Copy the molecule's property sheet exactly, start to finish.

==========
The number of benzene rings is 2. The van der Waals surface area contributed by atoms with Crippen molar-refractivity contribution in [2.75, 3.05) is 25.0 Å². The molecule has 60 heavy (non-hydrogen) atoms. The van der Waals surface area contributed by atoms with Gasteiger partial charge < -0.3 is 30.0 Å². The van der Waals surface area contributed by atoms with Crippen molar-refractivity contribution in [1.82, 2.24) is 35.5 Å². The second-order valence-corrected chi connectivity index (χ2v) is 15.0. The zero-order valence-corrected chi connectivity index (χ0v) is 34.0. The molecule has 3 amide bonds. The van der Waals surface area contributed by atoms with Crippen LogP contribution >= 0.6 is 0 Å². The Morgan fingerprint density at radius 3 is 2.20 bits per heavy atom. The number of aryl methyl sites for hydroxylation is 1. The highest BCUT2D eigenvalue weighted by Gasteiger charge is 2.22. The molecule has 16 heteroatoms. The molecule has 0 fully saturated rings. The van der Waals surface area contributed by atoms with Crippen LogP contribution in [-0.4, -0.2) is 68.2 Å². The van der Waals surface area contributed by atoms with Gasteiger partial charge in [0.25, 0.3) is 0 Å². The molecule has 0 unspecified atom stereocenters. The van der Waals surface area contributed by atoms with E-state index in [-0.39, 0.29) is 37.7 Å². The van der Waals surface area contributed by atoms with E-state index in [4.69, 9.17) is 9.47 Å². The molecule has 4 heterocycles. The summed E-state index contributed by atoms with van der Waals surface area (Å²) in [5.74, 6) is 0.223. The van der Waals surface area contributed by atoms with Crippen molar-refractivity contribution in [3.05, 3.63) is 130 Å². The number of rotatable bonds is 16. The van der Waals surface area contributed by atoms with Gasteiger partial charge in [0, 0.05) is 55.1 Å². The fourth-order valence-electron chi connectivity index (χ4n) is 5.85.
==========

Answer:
The number of benzene rings is 2. The van der Waals surface area contributed by atoms with Crippen molar-refractivity contribution in [2.75, 3.05) is 25.0 Å². The molecule has 60 heavy (non-hydrogen) atoms. The van der Waals surface area contributed by atoms with Gasteiger partial charge < -0.3 is 30.0 Å². The van der Waals surface area contributed by atoms with Crippen molar-refractivity contribution in [1.82, 2.24) is 35.5 Å². The second-order valence-corrected chi connectivity index (χ2v) is 15.0. The zero-order valence-corrected chi connectivity index (χ0v) is 34.0. The molecule has 3 amide bonds. The van der Waals surface area contributed by atoms with Crippen LogP contribution >= 0.6 is 0 Å². The Morgan fingerprint density at radius 3 is 2.20 bits per heavy atom. The number of aryl methyl sites for hydroxylation is 1. The highest BCUT2D eigenvalue weighted by Gasteiger charge is 2.22. The molecule has 16 heteroatoms. The molecule has 0 fully saturated rings. The van der Waals surface area contributed by atoms with Crippen LogP contribution in [-0.4, -0.2) is 68.2 Å². The van der Waals surface area contributed by atoms with Gasteiger partial charge in [0.25, 0.3) is 0 Å². The molecule has 0 unspecified atom stereocenters. The van der Waals surface area contributed by atoms with E-state index in [-0.39, 0.29) is 37.7 Å². The van der Waals surface area contributed by atoms with E-state index in [4.69, 9.17) is 9.47 Å². The molecule has 4 heterocycles. The summed E-state index contributed by atoms with van der Waals surface area (Å²) in [5.74, 6) is 0.223. The van der Waals surface area contributed by atoms with Crippen molar-refractivity contribution in [3.05, 3.63) is 130 Å². The number of rotatable bonds is 16. The van der Waals surface area contributed by atoms with Gasteiger partial charge in [0, 0.05) is 55.1 Å². The fourth-order valence-electron chi connectivity index (χ4n) is 5.85.